I just got back from the gym. I’ve started working out at the gym again this year because, you know, your body adapts to whatever activity it’s used to and you need to shake it up some. In my case, my body was adapting nicely to sitting down hooking rugs and working at my desk. This is an unacceptable state of affairs for a person who was a certified personal trainer and avid runner in another life, and who, for the past four years or so has poured almost every spare moment in to building a business. For 2017 I have decided I need to crawl out of that metaphorical cave and take care of other aspects of my life, one of which is my fitness level. To say that I’m grateful to have a nice, clean, pretty quiet gym in town is an understatement.
Last week I saw that the Squam Art Workshops, for whom I had the privilege of teaching in 2015 and 2016, was having a sale on their gratitude journals and the cherry on top of the offer was that all profits were going to a non-profit organization that I am a member of, will be volunteering for, and strongly support. This seemed like just the right offer at just the right time, because I’ll be honest, I’ve been feeling a bit pessimistic lately.
This morning on the way home I stopped by the post office to drop off today’s shipping and, lo and behold, the journal arrived and it is lovely. The cover, as you can see, has a dew laden spider web on it, which is a familiar and beloved sight to me when I actually get up and outside early enough to see these in the grass, on my apple trees, or in the nooks and crannies on the outside of my barn.
Contrary to what you might expect, for me gratitude arises less often when things are at their very best, but more when things are not perfect. Maybe it’s the contrast of what seems very dark with what is light. Just as in rug hooking we are unable to clearly see an element we have hooked if we put too close a value next to it in the background, in life I think we see the bright spots especially when we are faced with darker challenges.
I plan to put this journal in my 1840 Farm tote that goes almost everywhere with me, alongside my rug journal, and use it spontaneously to record those flashes of light and gratitude that can arise at any moment if we’re really paying attention. I can see cases where the gratitude journal might feed ideas for the rug journal, and vice versa. When it comes right down to it, I’m a writer at heart – someone who scribbles down everything from random thoughts, to to-do lists, to sketches of what I just saw in my head, to sometimes rambling blog posts like this one. However, you don’t have to have that continual urge to document to just take a notebook or a scrap of paper and write down what you’re grateful for each day.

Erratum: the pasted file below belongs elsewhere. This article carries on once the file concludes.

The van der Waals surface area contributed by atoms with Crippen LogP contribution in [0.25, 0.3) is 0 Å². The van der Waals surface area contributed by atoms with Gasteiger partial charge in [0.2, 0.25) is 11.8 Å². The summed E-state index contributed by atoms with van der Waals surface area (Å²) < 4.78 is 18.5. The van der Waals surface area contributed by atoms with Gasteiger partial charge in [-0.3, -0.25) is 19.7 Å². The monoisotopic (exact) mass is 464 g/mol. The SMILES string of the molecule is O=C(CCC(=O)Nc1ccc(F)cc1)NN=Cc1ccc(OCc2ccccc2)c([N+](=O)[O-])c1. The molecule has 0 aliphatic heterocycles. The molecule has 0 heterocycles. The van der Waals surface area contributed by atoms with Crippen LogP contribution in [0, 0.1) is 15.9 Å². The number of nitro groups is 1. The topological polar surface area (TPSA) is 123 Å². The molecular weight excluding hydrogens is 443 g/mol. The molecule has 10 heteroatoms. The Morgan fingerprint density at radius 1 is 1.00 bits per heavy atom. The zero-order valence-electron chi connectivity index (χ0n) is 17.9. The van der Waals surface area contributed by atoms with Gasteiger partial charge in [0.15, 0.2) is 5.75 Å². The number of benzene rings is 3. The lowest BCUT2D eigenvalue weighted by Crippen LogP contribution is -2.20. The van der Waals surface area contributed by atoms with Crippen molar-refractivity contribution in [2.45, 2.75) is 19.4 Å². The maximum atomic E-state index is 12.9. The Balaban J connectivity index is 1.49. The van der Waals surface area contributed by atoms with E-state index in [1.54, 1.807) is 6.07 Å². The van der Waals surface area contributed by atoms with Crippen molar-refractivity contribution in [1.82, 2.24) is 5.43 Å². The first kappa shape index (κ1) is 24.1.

I am grateful for many things in my life, from my ability to go to the gym and run or lift weights to everything I have learned in the world of fiber art over the past five to six years. I am grateful to you, the people who read my blog posts and support my business. I am most grateful for my family, my husband, my four sons, and my sons’ girlfriends. I am grateful for the Parris House and Sunset Haven, these quintessentially Maine spaces I call home. I’m also grateful to live in a country where my voice can be heard and my actions can make a difference, whether through my donations to the lives of young women, my volunteer work for civil liberties, or my faith community’s commitment to our local refugee population.
One of the tag lines I use for Parris House Wool Works is, “Hook what you love.” Maybe this year our challenge could also be, “Hook what you’re grateful for.” I know I will be thinking along those lines as I design this week’s new pattern. What are you grateful for today?
Happy hooking! – Beth